The Search for Zarqawi

Al Bawaba reports “US, Iraqi forces closing on al Zarqawi” in northern Iraq

Abu Musab al-Zarqawi, al Qaeda’s commander in Iraq, has proved to be an elusive target for Coalition and Iraqi forces. Zarqawi is deemed such an important target that Task Force 626 has been set up exclusively to hunt Zarqawi and senior al Qaeda leadership in Iraq. U.S. forces believed they came very close to Zarqawi in the spring of 2005, when he was wounded in an airstrike and then subsequently treated in a hospital in Ramadi.

The Arabic newspaper Al Bawaba reports there is a major operation underway, “an extensive cordon and search of Hamrin [located between Tikrit and Kirkuk] region based on intelligence that… Abu Musab al-Zarqawi, is believed to be hiding there.”

The International News also reports the operation in Hamrin is ongoing. Major General Anwar Hama Amin, commander of the Iraqi Army division in Kirkuk elaborates; “Our plan is to eliminate all pockets of the insurgency and this will go on for the next month to search out their bases… These operations are being conducted according to intelligence we have received, though we have yet to clash with the insurgents because they keep fleeing our forces.”

Zarwawi’s relocation to the Salahadin and Diyala provinces has been speculated upon for some time, as his group has been rejected by a significant portion of the domestic elements of the insurgency in Anbar province, the former base of operations. The Islamic Army of Iraq and other insurgent groups have declared war on Zarqawi. It is also believed he may be taking advantage of the proximity of Iran, as Iran is currently sheltering al Qaeda’s leadership and has conducted operational planning from within its borders.

Al Bawaba goes on to report the hunt for Zarqawi follows “the arrest of two senior aides to Zarqawi in Hamrin – Abu Naba and Abu Samra,” as well as the rejection of Zarqawi by Fallujah’s Sheikh Kamal Nazal, who was recently assassinated for working with the Iraqi government to restore order in the city and oppose al Qaeda in Iraq.

Abu Naba was the “media emir in Mosul” for Ansar al-Sunnah, while according to CENTCOM, Abu Samra was a member of a Baghdad intelligence cell, and classified as a “Tier 3” member of the organization. Abu Dhar is another al Qaeda member was recently reported captured, and it was reported he is al Qaeda’s number 4, however this is unlikely. Counterterrorism expert Evan Kohlmann, in a recent interview with The Long War Journal, is skeptical of the claims; “”He’s most definitely not Al-Qaida’s commander, deputy commander, head of the military wing, nor head of the media wing… which by my calculations makes it a pretty slim chance he’s legitimately titled Number 4.”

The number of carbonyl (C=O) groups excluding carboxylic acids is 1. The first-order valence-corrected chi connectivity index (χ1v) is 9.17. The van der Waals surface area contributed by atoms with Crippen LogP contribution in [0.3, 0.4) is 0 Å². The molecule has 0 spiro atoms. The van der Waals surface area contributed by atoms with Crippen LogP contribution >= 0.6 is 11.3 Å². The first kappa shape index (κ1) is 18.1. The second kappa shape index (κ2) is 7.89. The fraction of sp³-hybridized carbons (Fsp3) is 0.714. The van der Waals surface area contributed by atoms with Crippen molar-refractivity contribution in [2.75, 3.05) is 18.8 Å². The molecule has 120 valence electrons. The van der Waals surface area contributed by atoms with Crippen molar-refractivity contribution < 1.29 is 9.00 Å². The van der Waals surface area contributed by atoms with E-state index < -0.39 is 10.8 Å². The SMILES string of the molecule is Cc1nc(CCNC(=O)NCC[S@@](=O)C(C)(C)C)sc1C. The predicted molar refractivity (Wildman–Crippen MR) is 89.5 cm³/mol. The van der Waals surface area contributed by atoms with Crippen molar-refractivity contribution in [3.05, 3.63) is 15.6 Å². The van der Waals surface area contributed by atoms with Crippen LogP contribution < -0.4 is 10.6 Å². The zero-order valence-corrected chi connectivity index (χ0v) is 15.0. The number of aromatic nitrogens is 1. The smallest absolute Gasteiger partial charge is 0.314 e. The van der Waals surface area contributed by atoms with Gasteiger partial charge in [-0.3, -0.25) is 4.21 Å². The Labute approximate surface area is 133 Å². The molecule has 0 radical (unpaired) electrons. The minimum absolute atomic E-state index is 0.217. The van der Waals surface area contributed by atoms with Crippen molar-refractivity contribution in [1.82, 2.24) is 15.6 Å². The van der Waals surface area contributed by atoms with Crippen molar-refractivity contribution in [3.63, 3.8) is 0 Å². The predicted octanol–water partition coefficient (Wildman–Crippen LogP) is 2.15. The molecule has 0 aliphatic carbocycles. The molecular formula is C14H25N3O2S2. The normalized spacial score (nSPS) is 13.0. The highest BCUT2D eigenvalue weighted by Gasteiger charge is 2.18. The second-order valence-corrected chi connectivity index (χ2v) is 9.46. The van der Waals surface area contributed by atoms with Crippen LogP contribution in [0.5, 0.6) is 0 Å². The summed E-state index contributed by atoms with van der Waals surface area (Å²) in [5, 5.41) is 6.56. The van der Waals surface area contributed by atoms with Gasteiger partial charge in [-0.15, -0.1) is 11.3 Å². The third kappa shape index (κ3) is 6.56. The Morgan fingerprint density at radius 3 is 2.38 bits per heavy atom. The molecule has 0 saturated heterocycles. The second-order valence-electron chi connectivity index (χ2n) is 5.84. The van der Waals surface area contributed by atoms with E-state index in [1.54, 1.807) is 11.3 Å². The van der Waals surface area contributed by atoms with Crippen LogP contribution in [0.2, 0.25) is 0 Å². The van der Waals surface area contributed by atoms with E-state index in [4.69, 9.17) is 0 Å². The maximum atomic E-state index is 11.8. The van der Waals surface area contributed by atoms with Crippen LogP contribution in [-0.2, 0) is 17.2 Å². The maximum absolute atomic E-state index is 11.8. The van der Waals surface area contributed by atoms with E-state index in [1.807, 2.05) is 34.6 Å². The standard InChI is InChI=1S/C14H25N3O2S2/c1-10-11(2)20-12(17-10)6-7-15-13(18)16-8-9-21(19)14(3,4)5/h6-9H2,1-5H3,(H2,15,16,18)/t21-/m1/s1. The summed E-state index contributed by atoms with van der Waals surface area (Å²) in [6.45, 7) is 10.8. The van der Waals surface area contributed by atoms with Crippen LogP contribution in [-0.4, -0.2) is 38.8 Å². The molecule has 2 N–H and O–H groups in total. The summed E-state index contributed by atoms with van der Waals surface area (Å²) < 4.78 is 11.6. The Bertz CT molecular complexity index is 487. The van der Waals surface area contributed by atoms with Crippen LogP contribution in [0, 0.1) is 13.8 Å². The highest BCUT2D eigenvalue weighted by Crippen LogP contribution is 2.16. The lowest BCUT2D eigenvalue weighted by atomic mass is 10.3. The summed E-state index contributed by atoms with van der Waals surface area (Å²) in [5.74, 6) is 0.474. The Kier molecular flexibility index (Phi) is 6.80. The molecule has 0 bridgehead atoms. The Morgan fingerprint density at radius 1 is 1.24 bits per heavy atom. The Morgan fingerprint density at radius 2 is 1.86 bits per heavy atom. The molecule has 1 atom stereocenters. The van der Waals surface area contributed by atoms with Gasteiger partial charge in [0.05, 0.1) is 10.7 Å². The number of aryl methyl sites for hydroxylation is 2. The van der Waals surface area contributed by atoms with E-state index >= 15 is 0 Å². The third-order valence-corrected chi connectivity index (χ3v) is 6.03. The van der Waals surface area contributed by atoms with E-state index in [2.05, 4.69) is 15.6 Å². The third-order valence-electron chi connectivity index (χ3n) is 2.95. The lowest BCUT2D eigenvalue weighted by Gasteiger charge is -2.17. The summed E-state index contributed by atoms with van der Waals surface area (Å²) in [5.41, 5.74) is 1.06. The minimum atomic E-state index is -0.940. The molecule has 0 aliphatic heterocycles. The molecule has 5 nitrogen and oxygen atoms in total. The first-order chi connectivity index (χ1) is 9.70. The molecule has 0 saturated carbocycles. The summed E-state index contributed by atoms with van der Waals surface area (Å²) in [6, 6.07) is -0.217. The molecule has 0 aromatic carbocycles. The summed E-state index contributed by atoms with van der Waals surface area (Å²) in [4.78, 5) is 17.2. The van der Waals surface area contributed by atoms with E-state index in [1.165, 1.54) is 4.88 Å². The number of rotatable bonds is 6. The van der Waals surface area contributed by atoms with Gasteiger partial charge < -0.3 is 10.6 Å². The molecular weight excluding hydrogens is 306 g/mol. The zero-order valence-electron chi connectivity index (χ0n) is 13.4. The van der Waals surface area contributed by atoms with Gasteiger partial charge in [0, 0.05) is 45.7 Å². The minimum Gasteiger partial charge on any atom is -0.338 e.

While the nature of the intelligence used to launch the operations in the Hamrin region is unknown, the continued targeting of al Qaeda in Iraq’s middlemen is sure to be playing a role in degrading the organization and providing intelligence for future operations.

Bill Roggio is a Senior Fellow at the Foundation for Defense of Democracies and the Editor of FDD's Long War Journal.

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6 Comments

  • blert says:

    This player is almost certainly using Arafat’s survival tactic: sleep in three spots in one night.
    That’s his signature. We ought to be looking for it.
    If he is to function: he must be in the Tigris heartland.
    Trap him via his paranoia: relentless random check point searches at screwy hours.
    Expect him to operate at night… and sleep in the day. In this way he can move and move… without sticking out.

  • pedestrian says:

    There were also reports that Zarqawi may have slipped into Iran, just like some other Al Qaida leaders have. Just weeks ago, he was reported in Diyalah province, east of Baghdad.

  • GK says:

    I don’t know…. we have been ‘close’ to getting him at 5 different times before.
    I’m not getting my hopes up this time until we actually get him.

  • Marlin says:

    Iraqi police, meanwhile, have beefed up their security checkpoints between the area of Tikrit and Hamreen. Where there were once just three police checkpoints, authorities have put in place 10 fixed ones and another 30 mobile ones.
    The Jordan Times: Iraq searches for Al Qaeda hideouts

  • Marlin says:

    A very good article by Anthony Loyd.
    Local tribes and foreign fighters are vying for control in Sunni Triangle towns such as Taji and Samarra. In Ramadi tribal leaders say that the three dominant Iraqi insurgency groups, the 1920 Brigades, the Anuman Brigade and the Islamic Mujahidin Army, have formed a body known as the Advisory Council to expel or kill al-Qaeda members.
    […]
    “There is a hatred for Zarqawi in Ramadi now,”

  • StormWarning says:

    Happy welcome back Bill.
    Zarqawi is like a cat…maybe someone will actually turn him in. But one of the concerns I have is that clones are cropping up.
    //www.strategypage.com/htmw/htterr/articles/20060211.aspx

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